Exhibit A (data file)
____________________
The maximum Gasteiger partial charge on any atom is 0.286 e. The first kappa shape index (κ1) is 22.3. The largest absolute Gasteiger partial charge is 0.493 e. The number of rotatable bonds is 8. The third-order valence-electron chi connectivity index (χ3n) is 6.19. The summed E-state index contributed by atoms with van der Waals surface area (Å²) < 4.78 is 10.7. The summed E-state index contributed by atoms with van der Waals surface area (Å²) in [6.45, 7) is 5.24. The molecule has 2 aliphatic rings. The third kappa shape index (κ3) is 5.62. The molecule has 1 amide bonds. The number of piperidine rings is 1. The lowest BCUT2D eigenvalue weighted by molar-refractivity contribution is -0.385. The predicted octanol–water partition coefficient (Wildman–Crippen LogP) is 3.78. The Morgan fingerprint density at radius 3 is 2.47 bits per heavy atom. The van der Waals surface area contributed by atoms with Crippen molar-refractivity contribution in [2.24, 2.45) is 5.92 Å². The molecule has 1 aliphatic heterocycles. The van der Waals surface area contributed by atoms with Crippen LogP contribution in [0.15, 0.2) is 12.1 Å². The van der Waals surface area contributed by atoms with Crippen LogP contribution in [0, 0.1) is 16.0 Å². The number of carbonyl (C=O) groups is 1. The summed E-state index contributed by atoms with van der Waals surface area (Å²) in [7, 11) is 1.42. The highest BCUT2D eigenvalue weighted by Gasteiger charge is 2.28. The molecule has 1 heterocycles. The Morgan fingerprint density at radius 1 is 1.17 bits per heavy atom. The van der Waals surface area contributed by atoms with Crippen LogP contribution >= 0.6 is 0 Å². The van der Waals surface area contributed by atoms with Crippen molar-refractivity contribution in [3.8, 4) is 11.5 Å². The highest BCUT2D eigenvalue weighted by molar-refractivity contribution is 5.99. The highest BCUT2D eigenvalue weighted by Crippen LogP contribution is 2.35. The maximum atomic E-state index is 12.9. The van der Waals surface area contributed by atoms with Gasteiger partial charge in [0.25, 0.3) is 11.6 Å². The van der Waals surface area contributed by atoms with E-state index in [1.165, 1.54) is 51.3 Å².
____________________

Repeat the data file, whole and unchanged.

The maximum Gasteiger partial charge on any atom is 0.286 e. The first kappa shape index (κ1) is 22.3. The largest absolute Gasteiger partial charge is 0.493 e. The number of rotatable bonds is 8. The third-order valence-electron chi connectivity index (χ3n) is 6.19. The summed E-state index contributed by atoms with van der Waals surface area (Å²) < 4.78 is 10.7. The summed E-state index contributed by atoms with van der Waals surface area (Å²) in [6.45, 7) is 5.24. The molecule has 2 aliphatic rings. The third kappa shape index (κ3) is 5.62. The molecule has 1 amide bonds. The number of piperidine rings is 1. The lowest BCUT2D eigenvalue weighted by molar-refractivity contribution is -0.385. The predicted octanol–water partition coefficient (Wildman–Crippen LogP) is 3.78. The Morgan fingerprint density at radius 3 is 2.47 bits per heavy atom. The van der Waals surface area contributed by atoms with Crippen molar-refractivity contribution in [2.24, 2.45) is 5.92 Å². The molecule has 1 aliphatic heterocycles. The van der Waals surface area contributed by atoms with Crippen LogP contribution in [0.15, 0.2) is 12.1 Å². The van der Waals surface area contributed by atoms with Crippen LogP contribution in [0, 0.1) is 16.0 Å². The number of carbonyl (C=O) groups is 1. The summed E-state index contributed by atoms with van der Waals surface area (Å²) in [7, 11) is 1.42. The highest BCUT2D eigenvalue weighted by Gasteiger charge is 2.28. The molecule has 1 heterocycles. The Morgan fingerprint density at radius 1 is 1.17 bits per heavy atom. The van der Waals surface area contributed by atoms with Crippen LogP contribution >= 0.6 is 0 Å². The van der Waals surface area contributed by atoms with Crippen molar-refractivity contribution in [3.8, 4) is 11.5 Å². The highest BCUT2D eigenvalue weighted by molar-refractivity contribution is 5.99. The highest BCUT2D eigenvalue weighted by Crippen LogP contribution is 2.35. The maximum atomic E-state index is 12.9. The van der Waals surface area contributed by atoms with Gasteiger partial charge in [0.25, 0.3) is 11.6 Å². The van der Waals surface area contributed by atoms with E-state index in [1.165, 1.54) is 51.3 Å².